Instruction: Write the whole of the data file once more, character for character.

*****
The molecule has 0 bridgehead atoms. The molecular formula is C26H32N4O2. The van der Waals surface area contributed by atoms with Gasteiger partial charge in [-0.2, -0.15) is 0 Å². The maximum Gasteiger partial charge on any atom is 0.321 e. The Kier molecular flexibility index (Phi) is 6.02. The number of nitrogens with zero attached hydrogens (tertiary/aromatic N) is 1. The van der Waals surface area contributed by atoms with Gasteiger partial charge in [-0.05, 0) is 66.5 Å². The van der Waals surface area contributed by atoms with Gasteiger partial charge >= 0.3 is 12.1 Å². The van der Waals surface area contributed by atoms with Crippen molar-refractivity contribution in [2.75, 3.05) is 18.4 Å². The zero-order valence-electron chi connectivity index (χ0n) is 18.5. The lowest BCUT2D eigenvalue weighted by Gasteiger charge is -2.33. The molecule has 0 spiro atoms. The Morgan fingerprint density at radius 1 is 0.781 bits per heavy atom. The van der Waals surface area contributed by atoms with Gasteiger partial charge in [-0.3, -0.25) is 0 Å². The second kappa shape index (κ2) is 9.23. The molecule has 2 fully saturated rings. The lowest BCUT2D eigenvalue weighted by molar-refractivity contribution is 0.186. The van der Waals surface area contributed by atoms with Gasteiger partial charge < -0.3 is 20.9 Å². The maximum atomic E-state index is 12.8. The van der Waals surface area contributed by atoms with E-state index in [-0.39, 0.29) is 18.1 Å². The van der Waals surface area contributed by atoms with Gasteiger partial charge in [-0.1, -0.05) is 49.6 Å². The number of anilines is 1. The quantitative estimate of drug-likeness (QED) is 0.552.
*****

The molecule has 0 bridgehead atoms. The molecular formula is C26H32N4O2. The van der Waals surface area contributed by atoms with Gasteiger partial charge in [-0.2, -0.15) is 0 Å². The maximum Gasteiger partial charge on any atom is 0.321 e. The Kier molecular flexibility index (Phi) is 6.02. The number of nitrogens with zero attached hydrogens (tertiary/aromatic N) is 1. The van der Waals surface area contributed by atoms with Gasteiger partial charge in [-0.05, 0) is 66.5 Å². The van der Waals surface area contributed by atoms with Gasteiger partial charge >= 0.3 is 12.1 Å². The van der Waals surface area contributed by atoms with Crippen molar-refractivity contribution in [2.75, 3.05) is 18.4 Å². The zero-order valence-electron chi connectivity index (χ0n) is 18.5. The lowest BCUT2D eigenvalue weighted by Gasteiger charge is -2.33. The molecule has 0 spiro atoms. The Morgan fingerprint density at radius 1 is 0.781 bits per heavy atom. The van der Waals surface area contributed by atoms with Gasteiger partial charge in [-0.3, -0.25) is 0 Å². The second kappa shape index (κ2) is 9.23. The molecule has 2 fully saturated rings. The lowest BCUT2D eigenvalue weighted by molar-refractivity contribution is 0.186. The van der Waals surface area contributed by atoms with Gasteiger partial charge < -0.3 is 20.9 Å². The maximum atomic E-state index is 12.8. The van der Waals surface area contributed by atoms with E-state index in [-0.39, 0.29) is 18.1 Å². The van der Waals surface area contributed by atoms with Gasteiger partial charge in [-0.1, -0.05) is 49.6 Å². The number of anilines is 1. The quantitative estimate of drug-likeness (QED) is 0.552.